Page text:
CONCORD, N.H. (AP) — A second arrest was made in the case of the daughter of a MLB Hall of Fame pitcher who gave birth in the woods and was accused of misleading New Hampshire police about the newborn's location, authorities said Wednesday.
In a police affidavit, the daughter referred to George Theberge as her boyfriend. Other records in the case have been sealed. Theberge was arrested and charged with tampering with witnesses, reckless conduct and endangering the welfare of a child in connection with the Dec. 26 birth, police in the city of Manchester said. It was not immediately known if Theberge has a lawyer.
The baby boy was left alone in a tent in subfreezing cold for more than an hour before officers found him, authorities say.
The mother, Alexandra Eckersley, 26, was accused of abandoning her son without heat or proper clothing. She pleaded not guilty Dec. 27 to charges of assault, reckless conduct, and other counts, and was released on bail on condition that she can't have contact with her son.
Eckersley's lawyer, Kim Kossick, said she's in treatment.
“She's recovering from this ordeal," Kossick said. “She's a young woman who didn't know she was pregnant. She gave birth alone, in the woods. She did the only thing she could do, and she called 911."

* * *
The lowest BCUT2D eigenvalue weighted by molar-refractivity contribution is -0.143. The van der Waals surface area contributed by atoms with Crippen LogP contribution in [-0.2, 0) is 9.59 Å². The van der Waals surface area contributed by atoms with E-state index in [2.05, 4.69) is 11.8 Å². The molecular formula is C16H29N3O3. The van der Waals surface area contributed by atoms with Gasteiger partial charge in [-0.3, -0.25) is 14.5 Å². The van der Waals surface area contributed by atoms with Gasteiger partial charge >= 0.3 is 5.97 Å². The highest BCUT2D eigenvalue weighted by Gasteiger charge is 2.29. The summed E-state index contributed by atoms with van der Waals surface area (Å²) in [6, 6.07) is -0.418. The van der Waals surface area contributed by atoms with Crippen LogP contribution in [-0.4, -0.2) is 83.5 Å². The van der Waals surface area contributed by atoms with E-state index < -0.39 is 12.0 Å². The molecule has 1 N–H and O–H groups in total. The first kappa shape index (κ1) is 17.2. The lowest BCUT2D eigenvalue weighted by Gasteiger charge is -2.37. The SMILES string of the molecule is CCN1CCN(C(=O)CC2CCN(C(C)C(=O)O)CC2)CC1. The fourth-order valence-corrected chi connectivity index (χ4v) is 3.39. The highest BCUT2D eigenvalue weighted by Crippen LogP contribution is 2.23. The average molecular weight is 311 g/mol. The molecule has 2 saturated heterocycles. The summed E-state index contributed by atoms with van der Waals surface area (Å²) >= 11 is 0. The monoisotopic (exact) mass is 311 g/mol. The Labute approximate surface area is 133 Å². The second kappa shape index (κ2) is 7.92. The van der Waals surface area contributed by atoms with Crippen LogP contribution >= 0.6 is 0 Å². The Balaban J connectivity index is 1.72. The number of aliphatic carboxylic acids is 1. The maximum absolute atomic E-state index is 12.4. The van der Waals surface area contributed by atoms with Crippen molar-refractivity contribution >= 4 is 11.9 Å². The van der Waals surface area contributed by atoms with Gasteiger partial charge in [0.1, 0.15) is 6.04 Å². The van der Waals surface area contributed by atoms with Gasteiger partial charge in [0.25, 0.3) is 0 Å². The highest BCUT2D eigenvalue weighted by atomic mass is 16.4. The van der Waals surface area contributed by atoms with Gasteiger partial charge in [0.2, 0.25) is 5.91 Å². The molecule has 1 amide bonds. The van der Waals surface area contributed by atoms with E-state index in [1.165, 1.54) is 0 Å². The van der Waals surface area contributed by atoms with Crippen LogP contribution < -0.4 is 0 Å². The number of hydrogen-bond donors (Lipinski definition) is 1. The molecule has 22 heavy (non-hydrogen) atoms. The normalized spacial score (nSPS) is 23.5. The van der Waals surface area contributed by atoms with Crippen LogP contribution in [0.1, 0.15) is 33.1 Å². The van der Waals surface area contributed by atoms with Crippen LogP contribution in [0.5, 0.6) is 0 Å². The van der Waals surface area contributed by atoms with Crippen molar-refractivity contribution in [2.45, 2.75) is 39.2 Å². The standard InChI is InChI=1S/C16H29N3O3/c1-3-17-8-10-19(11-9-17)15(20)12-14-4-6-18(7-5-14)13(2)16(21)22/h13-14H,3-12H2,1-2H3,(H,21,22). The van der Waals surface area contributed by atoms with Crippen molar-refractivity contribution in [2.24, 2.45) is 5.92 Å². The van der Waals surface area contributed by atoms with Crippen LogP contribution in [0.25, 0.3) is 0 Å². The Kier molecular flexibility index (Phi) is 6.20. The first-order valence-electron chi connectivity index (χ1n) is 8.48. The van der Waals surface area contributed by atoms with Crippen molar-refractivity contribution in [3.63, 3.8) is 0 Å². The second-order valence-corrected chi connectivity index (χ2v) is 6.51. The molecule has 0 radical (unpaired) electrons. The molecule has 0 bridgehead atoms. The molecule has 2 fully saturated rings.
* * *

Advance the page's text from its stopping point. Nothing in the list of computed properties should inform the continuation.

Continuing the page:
Kossick said Eckersley did lead the police to the baby. “In my opinion, she did save the baby's life," she said.
She added, “The idea this woman alone had this child and the first instinct was to arrest her, I think, just tells you a lot about what you need to know about our society. She was taken to the police station and interrogated before she was taken to the hospital, in her bloody clothes, still bleeding from the birth."
She is the daughter of Dennis Eckersley, who was drafted by Cleveland as a California high schooler in 1972, went on to pitch 24 seasons as both a 20-win starter and a 50-save reliever for Cleveland, Boston, the Cubs, Oakland and the Cardinals. He won the AL Cy Young and MVP awards in 1992 while playing for the Oakland Athletics. Eckersley retired last year from broadcasting Boston Red Sox games.
The Eckersley family released a statement last month saying they had no prior knowledge of the pregnancy and were in complete shock. They were seeking guardianship of the boy.
The statement went on to say that Alexandra Eckersley, whom they referred to as “Allie," has suffered from “severe mental illness her entire life" and that the family did their very best to get her help and support.